Sadia Hussein had been in labour for three days when she felt she could take no more. She could hear her mother crying in the distance, pleading with God to save her daughter’s life.
But even though things were clearly not progressing as they should have been, the women in her small Kenyan village were resistant to the idea of sending her to hospital. Her mother told her that doctors would “tear her apart” with a pair of scissors; that, at home, they could at least use a razor. “So now, on top of the overwhelming pain of labour, there was this continuous cutting,” Hussein recalls.
Eventually, Hussein gave birth to a baby girl. When she came to, several hours later, she found her legs had been tied together, making it impossible for her to sit up, let alone hold her newborn. Her mother came into her room and brought her tea, and Hussein asked her to help her cradle the baby. “I couldn’t control my tears,” she says, now. “I was telling my daughter: ‘I love you so much. My mother failed to protect me but I will protect you.’ And that’s when I swore that this should never happen to my daughter.”
Hussein’s horrendous labour was a direct result of the female genital mutilation (FGM) she suffered at the age of 10. Like so many women, her trauma did not end there. It returned, years later, when she got married, and underwent further cutting to prepare her body for sex. And it was there once again, in labour, when she feared she would lose both her baby’s life and her own.
Hussein was then only 21, but, suddenly, after years of suppressed anger and confusion, she knew her own mind: her daughter, Maryam, would never suffer as she had. No one would ever be allowed to take her, in the quiet of the morning, into the bush, hold her down, and use a razor to mutilate her. Hussein’s mother, defiant, accused her of cowardice; of not being able to handle the normal difficulties of childbirth. She insisted that her granddaughter would go through exactly the same experience she and generations of women had before her.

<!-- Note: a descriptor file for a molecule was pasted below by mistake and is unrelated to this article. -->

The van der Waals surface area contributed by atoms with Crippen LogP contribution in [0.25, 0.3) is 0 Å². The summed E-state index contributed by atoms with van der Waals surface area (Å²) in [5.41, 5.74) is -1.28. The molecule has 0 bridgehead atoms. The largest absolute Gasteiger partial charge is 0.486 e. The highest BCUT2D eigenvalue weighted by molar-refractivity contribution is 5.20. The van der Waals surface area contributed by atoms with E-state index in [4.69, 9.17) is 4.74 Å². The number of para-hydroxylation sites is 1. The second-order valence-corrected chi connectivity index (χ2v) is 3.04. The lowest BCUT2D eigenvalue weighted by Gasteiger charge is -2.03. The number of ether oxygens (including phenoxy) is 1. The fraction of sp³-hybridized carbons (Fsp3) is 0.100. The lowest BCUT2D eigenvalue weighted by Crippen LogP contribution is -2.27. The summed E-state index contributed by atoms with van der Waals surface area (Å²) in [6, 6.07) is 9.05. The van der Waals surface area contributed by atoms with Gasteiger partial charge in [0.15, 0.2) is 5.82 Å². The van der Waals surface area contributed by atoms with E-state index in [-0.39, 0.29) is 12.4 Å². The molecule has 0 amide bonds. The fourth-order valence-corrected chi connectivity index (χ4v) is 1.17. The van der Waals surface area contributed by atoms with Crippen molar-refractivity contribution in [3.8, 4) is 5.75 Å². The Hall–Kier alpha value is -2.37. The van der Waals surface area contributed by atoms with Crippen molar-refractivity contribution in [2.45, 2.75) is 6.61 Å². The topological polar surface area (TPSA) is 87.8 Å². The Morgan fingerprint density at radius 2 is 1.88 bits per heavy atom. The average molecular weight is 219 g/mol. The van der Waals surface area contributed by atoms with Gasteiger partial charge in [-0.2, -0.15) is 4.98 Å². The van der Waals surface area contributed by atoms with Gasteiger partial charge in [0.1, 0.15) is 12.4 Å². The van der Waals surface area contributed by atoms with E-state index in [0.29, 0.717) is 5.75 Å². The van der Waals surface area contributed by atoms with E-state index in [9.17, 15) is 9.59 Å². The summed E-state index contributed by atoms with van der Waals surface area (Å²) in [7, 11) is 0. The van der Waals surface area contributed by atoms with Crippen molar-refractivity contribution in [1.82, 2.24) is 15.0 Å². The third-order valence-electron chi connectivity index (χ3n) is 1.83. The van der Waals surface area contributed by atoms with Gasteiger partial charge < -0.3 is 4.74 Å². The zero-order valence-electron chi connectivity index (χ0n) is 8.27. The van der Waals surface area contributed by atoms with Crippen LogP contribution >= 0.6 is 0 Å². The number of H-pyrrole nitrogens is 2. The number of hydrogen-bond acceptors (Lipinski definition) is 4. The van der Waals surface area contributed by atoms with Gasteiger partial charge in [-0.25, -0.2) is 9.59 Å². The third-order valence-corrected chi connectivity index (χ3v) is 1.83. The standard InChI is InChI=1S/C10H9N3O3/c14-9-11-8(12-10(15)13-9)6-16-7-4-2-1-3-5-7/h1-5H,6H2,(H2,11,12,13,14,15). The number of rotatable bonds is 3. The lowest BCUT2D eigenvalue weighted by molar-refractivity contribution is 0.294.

“And I told her: ‘You are my mother, but you are not the mother of my daughter. I will decide what should happen to my daughter,’” says Hussein.
It was in this fug of hormones, fury and maternal audacity that Hussein resolved to take this confrontation out of her parents’ house and into the wider world. After all, Maryam was not the only child in Kenya at risk of FGM, and her mother was far from the only adult who saw it as normal. “This is when I said this should not happen to any other girl,” she says. So she set about trying to change minds, one family at a time.
There are an estimated 200 million girls and women alive today who have undergone FGM, the vast majority of them living in Africa, Asia and the Middle East. Most are cut by the age of 15; some undergo the practice when they are just days old. Despite international opprobrium, progress in stamping out FGM has been uneven. Laws banning it are not consistently enforced, taboos remain, and in some communities it is still regarded as an essential part of womanhood. As a result, in several countries – all of them in Africa – more than 80% of women go through it.